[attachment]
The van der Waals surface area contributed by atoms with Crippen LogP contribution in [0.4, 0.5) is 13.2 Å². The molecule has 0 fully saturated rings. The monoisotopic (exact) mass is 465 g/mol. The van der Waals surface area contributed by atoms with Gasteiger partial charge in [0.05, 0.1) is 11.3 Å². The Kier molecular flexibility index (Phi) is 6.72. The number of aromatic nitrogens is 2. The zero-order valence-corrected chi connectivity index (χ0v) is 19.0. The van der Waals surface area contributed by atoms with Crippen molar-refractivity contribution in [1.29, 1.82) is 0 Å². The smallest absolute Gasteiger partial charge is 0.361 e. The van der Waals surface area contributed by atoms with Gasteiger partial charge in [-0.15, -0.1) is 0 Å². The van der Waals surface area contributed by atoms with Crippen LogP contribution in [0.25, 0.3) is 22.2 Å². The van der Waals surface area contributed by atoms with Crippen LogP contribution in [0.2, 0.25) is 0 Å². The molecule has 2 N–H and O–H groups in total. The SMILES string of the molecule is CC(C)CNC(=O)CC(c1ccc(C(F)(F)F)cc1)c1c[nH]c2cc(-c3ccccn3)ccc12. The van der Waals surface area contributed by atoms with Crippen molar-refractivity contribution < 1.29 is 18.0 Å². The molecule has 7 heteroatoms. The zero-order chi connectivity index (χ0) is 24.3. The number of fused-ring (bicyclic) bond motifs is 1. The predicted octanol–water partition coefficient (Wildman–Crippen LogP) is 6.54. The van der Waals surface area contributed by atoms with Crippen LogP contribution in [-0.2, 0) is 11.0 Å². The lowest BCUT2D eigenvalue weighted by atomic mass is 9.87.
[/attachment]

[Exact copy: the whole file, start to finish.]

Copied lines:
The van der Waals surface area contributed by atoms with Crippen LogP contribution in [0.4, 0.5) is 13.2 Å². The molecule has 0 fully saturated rings. The monoisotopic (exact) mass is 465 g/mol. The van der Waals surface area contributed by atoms with Gasteiger partial charge in [0.05, 0.1) is 11.3 Å². The Kier molecular flexibility index (Phi) is 6.72. The number of aromatic nitrogens is 2. The zero-order valence-corrected chi connectivity index (χ0v) is 19.0. The van der Waals surface area contributed by atoms with Crippen molar-refractivity contribution in [1.29, 1.82) is 0 Å². The smallest absolute Gasteiger partial charge is 0.361 e. The van der Waals surface area contributed by atoms with Gasteiger partial charge in [-0.15, -0.1) is 0 Å². The van der Waals surface area contributed by atoms with Crippen LogP contribution in [0.25, 0.3) is 22.2 Å². The van der Waals surface area contributed by atoms with Crippen LogP contribution in [0.2, 0.25) is 0 Å². The molecule has 2 N–H and O–H groups in total. The SMILES string of the molecule is CC(C)CNC(=O)CC(c1ccc(C(F)(F)F)cc1)c1c[nH]c2cc(-c3ccccn3)ccc12. The van der Waals surface area contributed by atoms with Crippen molar-refractivity contribution < 1.29 is 18.0 Å². The molecule has 7 heteroatoms. The zero-order chi connectivity index (χ0) is 24.3. The number of fused-ring (bicyclic) bond motifs is 1. The predicted octanol–water partition coefficient (Wildman–Crippen LogP) is 6.54. The van der Waals surface area contributed by atoms with Crippen LogP contribution in [-0.2, 0) is 11.0 Å². The lowest BCUT2D eigenvalue weighted by atomic mass is 9.87.